• National 4-H CouncilOn the Standing Rock Sioux Reservation the 4-H group has started their own business with the help of their leader and mentors called Sioux Imagine where they create goods including embroidered clothing, beaded jewelry and pottery to sell at state fairs and on the reservation. According to their leader this business has provided them all with a sense of hope and opportunity.

  • In Fairbanks, Alaska, mentees participate in training service dogs through their collaboration with The Other Paw Assistance Dogs organization. Mentees and their mentors were even invited to visit the Sirius Sled Dog Tours (operated by one of the program's mentors). This operating dog sled tour company showed mentees how to help harness the dogs and hook them up, and how they can make a business out of owning sled dogs. All mentees had a chance to both ride in a sled basket and also stand up on the sled runners and practice steering. They also learned about dog care and how to keep a dog yard clean, and had an opportunity to see a new litter of pups.

  • In Franklin County, New York, mentors are taking a “whole person” approach to positively impacting mentees. To combat childhood obesity among Native youth, mentors receive the Choose Health training when they first enroll, an initiative of the Cornell Cooperative Extension 4-H Youth Development Program. Mentors foster in youth an appreciation of the benefits of exercise, educate them on nutritious food and beverage selections, and help them discover how strong the mind-body relationship is. To further the impact, they strive to also educate the families of the mentees on the importance of healthy eating habits and exercise.

The 4-H National Mentoring Program in Native communities has amplified and expanded the reach of 4-H while providing long lasting and impactful results for Native youth. What has made this program so effective is the blending of an effective program structure (the 4-H YFP program) with the understanding that each Native community is distinct and unique, with its own local strengths and traditions. We have found that mentoring is a very consistent, but organic, aspect of Native culture, and rather than prescribing a specific format for how mentoring “should” look, 4-H YFP in Native communities is effective because it works for the community and is flexible, relying on established relationships and traditions within each Native community. Similarly, the 4-H activities and family engagement components of the program are culturally compatible and build on the strengths of the community, as the Fairbanks example illustrates.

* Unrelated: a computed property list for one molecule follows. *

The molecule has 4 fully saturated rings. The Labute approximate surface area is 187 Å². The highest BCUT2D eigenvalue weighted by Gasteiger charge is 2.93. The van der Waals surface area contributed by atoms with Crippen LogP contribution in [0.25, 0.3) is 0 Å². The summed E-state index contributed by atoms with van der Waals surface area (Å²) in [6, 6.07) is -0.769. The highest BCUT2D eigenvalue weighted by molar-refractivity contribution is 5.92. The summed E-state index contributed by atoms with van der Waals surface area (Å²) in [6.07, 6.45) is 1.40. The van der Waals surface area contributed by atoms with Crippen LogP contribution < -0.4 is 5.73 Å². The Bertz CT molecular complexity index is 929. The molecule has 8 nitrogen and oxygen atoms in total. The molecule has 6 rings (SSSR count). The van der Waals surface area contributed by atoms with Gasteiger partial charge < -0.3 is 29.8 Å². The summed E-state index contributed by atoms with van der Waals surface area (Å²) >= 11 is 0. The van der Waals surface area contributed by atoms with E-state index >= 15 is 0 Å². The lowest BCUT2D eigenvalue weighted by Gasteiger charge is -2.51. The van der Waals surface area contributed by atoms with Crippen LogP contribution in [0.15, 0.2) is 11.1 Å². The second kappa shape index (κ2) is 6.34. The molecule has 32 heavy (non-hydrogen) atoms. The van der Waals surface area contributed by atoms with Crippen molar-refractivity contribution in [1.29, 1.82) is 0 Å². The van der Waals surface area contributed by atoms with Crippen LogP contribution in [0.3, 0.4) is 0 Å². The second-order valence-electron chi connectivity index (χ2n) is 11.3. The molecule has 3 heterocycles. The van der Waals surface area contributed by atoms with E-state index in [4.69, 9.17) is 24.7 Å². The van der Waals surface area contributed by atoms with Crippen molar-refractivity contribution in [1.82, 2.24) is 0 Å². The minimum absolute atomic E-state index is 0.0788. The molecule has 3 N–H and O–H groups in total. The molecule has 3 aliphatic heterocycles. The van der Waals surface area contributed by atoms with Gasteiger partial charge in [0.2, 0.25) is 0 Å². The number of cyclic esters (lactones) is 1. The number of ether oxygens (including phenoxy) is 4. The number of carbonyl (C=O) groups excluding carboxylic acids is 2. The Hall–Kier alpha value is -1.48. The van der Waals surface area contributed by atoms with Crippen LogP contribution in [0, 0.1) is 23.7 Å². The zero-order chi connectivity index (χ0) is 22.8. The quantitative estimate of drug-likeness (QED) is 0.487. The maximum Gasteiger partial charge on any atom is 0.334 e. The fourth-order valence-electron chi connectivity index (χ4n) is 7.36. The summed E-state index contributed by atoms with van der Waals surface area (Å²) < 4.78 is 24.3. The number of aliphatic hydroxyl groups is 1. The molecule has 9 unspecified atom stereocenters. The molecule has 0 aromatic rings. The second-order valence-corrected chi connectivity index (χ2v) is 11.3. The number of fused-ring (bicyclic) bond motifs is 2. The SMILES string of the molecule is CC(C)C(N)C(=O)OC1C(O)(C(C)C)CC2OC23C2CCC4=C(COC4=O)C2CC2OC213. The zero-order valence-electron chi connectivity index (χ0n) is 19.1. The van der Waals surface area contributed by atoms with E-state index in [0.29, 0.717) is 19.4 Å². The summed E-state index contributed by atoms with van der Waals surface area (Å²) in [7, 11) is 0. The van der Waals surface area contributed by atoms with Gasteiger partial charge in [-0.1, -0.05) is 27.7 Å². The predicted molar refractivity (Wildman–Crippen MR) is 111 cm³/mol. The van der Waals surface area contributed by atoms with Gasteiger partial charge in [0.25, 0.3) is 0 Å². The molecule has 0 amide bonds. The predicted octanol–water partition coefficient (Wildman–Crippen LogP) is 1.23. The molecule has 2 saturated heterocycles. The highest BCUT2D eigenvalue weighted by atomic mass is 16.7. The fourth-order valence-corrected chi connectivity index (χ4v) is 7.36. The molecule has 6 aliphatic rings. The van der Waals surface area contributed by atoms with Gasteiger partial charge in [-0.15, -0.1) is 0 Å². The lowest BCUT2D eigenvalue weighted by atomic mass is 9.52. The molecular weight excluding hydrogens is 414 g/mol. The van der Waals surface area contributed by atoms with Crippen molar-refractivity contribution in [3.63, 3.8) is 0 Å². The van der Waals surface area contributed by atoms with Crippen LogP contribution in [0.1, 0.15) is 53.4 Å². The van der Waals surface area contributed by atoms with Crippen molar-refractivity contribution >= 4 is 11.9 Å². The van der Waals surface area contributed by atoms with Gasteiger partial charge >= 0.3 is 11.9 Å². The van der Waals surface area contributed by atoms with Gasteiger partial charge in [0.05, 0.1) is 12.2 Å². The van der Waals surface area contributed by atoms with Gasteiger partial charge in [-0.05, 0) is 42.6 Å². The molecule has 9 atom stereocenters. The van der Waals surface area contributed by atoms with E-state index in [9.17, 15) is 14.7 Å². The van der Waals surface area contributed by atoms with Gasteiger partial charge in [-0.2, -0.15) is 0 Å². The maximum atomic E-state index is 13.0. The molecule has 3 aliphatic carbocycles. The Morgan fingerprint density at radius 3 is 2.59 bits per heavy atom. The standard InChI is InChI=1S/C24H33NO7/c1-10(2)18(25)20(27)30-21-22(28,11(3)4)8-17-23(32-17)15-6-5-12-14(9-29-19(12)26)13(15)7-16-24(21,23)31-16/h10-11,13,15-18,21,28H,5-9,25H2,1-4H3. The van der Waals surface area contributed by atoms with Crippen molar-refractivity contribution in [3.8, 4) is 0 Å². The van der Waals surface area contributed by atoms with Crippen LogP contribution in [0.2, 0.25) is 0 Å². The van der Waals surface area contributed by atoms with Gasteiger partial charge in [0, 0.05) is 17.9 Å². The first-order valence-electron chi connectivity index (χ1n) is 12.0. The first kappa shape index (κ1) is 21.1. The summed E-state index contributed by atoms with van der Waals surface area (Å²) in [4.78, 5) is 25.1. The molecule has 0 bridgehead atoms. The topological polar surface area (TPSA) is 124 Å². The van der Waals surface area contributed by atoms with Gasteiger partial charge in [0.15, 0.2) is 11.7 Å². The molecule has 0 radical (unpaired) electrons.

For mentoring programs seeking to serve Native youth effectively, knowing the needs of the community and incorporating the basic structure for an effective program, while remaining adaptable, are key elements of successful programming. 4-H is committed to continuing to nurture the sacred trust developed between local 4-H, tribal councils and families of mentees in tribal communities.


  • Executive Office of the President. (2014). 2014 Native Youth Report. Retrieved March 16, 2016, from
  • Perkins, D. F. and Hartless, G. (2002). An Ecological risk-factor examination of suicide ideation and behavior of adolescents. Journal of Adolescent Research, 17(1).
  • U.S. Census Bureau, U.S. Department of Commerce. Data from the 2008-2012 Amer. Community Survey 5-year estimates (Dec. 17, 2013).